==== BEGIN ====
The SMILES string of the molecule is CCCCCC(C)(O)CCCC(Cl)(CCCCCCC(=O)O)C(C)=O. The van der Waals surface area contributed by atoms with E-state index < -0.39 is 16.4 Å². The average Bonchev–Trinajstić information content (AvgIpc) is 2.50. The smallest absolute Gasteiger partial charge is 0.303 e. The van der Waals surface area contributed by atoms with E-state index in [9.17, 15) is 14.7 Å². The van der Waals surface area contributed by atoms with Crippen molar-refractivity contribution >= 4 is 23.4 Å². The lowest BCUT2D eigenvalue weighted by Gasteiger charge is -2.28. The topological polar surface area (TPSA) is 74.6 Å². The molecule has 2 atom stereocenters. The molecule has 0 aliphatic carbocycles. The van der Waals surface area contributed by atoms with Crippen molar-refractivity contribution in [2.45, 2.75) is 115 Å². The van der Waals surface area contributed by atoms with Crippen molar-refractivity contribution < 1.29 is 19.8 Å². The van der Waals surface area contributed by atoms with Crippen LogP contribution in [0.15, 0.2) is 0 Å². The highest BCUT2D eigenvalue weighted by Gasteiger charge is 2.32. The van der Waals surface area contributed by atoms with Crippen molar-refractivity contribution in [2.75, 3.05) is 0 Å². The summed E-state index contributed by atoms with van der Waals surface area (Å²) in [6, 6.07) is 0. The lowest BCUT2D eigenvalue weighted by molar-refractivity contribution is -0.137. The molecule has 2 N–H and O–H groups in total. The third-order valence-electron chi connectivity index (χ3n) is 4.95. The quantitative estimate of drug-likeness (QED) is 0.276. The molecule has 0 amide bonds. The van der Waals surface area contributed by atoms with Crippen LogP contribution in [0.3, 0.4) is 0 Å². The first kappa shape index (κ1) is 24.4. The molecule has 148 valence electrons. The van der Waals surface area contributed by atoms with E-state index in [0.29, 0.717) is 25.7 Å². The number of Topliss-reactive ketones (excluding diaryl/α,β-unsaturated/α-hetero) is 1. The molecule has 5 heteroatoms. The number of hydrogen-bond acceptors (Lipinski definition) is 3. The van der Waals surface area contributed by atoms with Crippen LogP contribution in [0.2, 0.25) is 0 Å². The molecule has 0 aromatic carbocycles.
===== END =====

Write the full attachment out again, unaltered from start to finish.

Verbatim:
The SMILES string of the molecule is CCCCCC(C)(O)CCCC(Cl)(CCCCCCC(=O)O)C(C)=O. The van der Waals surface area contributed by atoms with E-state index < -0.39 is 16.4 Å². The average Bonchev–Trinajstić information content (AvgIpc) is 2.50. The smallest absolute Gasteiger partial charge is 0.303 e. The van der Waals surface area contributed by atoms with E-state index in [9.17, 15) is 14.7 Å². The van der Waals surface area contributed by atoms with Crippen molar-refractivity contribution >= 4 is 23.4 Å². The lowest BCUT2D eigenvalue weighted by Gasteiger charge is -2.28. The topological polar surface area (TPSA) is 74.6 Å². The molecule has 2 atom stereocenters. The molecule has 0 aliphatic carbocycles. The van der Waals surface area contributed by atoms with Crippen molar-refractivity contribution in [2.45, 2.75) is 115 Å². The van der Waals surface area contributed by atoms with Crippen molar-refractivity contribution < 1.29 is 19.8 Å². The van der Waals surface area contributed by atoms with Crippen LogP contribution in [0.15, 0.2) is 0 Å². The highest BCUT2D eigenvalue weighted by Gasteiger charge is 2.32. The van der Waals surface area contributed by atoms with Crippen molar-refractivity contribution in [2.75, 3.05) is 0 Å². The summed E-state index contributed by atoms with van der Waals surface area (Å²) in [6, 6.07) is 0. The lowest BCUT2D eigenvalue weighted by molar-refractivity contribution is -0.137. The molecule has 2 N–H and O–H groups in total. The third-order valence-electron chi connectivity index (χ3n) is 4.95. The quantitative estimate of drug-likeness (QED) is 0.276. The molecule has 0 amide bonds. The van der Waals surface area contributed by atoms with Crippen LogP contribution in [0.3, 0.4) is 0 Å². The first kappa shape index (κ1) is 24.4. The molecule has 148 valence electrons. The van der Waals surface area contributed by atoms with E-state index in [0.29, 0.717) is 25.7 Å². The number of Topliss-reactive ketones (excluding diaryl/α,β-unsaturated/α-hetero) is 1. The molecule has 5 heteroatoms. The number of hydrogen-bond acceptors (Lipinski definition) is 3. The van der Waals surface area contributed by atoms with Crippen LogP contribution in [0.2, 0.25) is 0 Å². The molecule has 0 aromatic carbocycles.